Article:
All black people hate white people, but I didn’t have to learn that from the show last night.
I really enjoyed Race at the Goodman. David Mamet is so hard to read but so interesting to watch (this seems to be a common theme with plays). It’s funny how staccato language is so difficult to decipher on the page, and yet so natural to use in our everyday dialogue. But I didn’t need the lawyers onstage to tell me what black people think. I have a black man telling me what he thinks everyday in my own living room, and it’s hard to shut him up! Like the lines in the show, some of boyfriend’s comments are quite humorous I admit, but most of the time I just tune him out like he does me! That happens after 7 years, though. Hell, that happened after one year!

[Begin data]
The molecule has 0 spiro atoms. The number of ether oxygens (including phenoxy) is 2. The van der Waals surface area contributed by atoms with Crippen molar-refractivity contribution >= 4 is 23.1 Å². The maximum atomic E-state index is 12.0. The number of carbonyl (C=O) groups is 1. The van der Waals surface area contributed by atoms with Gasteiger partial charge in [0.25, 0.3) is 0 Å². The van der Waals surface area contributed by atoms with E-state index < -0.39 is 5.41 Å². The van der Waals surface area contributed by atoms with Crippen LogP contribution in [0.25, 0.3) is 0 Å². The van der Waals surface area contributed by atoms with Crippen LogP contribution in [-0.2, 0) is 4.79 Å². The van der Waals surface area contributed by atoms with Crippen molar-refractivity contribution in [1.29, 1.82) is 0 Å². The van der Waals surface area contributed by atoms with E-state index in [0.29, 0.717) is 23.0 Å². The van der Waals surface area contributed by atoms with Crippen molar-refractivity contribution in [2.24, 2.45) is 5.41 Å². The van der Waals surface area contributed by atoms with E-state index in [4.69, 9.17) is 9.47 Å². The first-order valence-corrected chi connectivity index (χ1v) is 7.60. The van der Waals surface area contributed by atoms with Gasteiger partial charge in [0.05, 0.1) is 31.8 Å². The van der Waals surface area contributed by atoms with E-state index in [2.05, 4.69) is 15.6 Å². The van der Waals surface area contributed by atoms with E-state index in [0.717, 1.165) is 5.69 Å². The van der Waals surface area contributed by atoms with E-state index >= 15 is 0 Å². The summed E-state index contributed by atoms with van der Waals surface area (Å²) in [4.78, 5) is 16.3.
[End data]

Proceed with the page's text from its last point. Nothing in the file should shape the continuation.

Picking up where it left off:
I must think my girlfriend for taking me to the opening last night. I love going to shows with her because she brings her scary black opinions to everything, and I bring my loaded gay opinions to everything. I’ll have to tell you our Scary & Loaded story some other time, though. We also saw White Noise together last year, that show Whoopi produced, and it was similarly funny in the way they kept throwing around racial slurs. It’s amazing how humor can get a message across. Although I did hear a few audience members complain that Mamet was just talking out the side of his ass like he usually does. But I can’t really blame them for stating the obvious: this show was written by a white man.
Regardless of whether or not you liked the opinions on the stage, there were still 800 people who walked out of that theatre last night with a better awareness of how blind we can all be to our own prejudices. Once again theatre has brought light to a social issue to help build a better community.